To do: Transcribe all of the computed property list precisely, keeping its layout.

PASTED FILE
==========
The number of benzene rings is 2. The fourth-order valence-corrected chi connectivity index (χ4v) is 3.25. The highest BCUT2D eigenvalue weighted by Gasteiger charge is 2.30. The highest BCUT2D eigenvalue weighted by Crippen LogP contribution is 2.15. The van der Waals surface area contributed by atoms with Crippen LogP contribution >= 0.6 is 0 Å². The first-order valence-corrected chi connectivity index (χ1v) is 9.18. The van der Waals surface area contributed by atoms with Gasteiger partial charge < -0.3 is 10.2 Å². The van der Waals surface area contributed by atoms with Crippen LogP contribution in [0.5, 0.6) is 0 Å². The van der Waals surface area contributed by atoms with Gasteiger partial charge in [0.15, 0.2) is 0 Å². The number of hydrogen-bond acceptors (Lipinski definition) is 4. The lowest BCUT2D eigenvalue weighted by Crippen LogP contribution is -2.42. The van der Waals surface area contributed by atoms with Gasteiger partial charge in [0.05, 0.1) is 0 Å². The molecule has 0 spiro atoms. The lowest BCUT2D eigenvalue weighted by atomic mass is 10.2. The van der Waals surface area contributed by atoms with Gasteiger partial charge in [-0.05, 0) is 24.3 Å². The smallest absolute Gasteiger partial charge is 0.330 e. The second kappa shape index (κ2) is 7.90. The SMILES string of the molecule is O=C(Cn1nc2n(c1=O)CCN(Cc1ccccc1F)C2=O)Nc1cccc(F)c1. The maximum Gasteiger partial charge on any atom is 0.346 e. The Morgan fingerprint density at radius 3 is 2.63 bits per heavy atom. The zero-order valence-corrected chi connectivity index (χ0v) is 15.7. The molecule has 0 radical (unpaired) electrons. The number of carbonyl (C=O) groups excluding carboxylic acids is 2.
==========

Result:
The number of benzene rings is 2. The fourth-order valence-corrected chi connectivity index (χ4v) is 3.25. The highest BCUT2D eigenvalue weighted by Gasteiger charge is 2.30. The highest BCUT2D eigenvalue weighted by Crippen LogP contribution is 2.15. The van der Waals surface area contributed by atoms with Crippen LogP contribution >= 0.6 is 0 Å². The first-order valence-corrected chi connectivity index (χ1v) is 9.18. The van der Waals surface area contributed by atoms with Gasteiger partial charge < -0.3 is 10.2 Å². The van der Waals surface area contributed by atoms with Crippen LogP contribution in [0.5, 0.6) is 0 Å². The van der Waals surface area contributed by atoms with Gasteiger partial charge in [0.15, 0.2) is 0 Å². The number of hydrogen-bond acceptors (Lipinski definition) is 4. The lowest BCUT2D eigenvalue weighted by Crippen LogP contribution is -2.42. The van der Waals surface area contributed by atoms with Gasteiger partial charge in [0.05, 0.1) is 0 Å². The molecule has 0 spiro atoms. The lowest BCUT2D eigenvalue weighted by atomic mass is 10.2. The van der Waals surface area contributed by atoms with Gasteiger partial charge in [-0.05, 0) is 24.3 Å². The smallest absolute Gasteiger partial charge is 0.330 e. The second kappa shape index (κ2) is 7.90. The SMILES string of the molecule is O=C(Cn1nc2n(c1=O)CCN(Cc1ccccc1F)C2=O)Nc1cccc(F)c1. The maximum Gasteiger partial charge on any atom is 0.346 e. The Morgan fingerprint density at radius 3 is 2.63 bits per heavy atom. The zero-order valence-corrected chi connectivity index (χ0v) is 15.7. The molecule has 0 radical (unpaired) electrons. The number of carbonyl (C=O) groups excluding carboxylic acids is 2.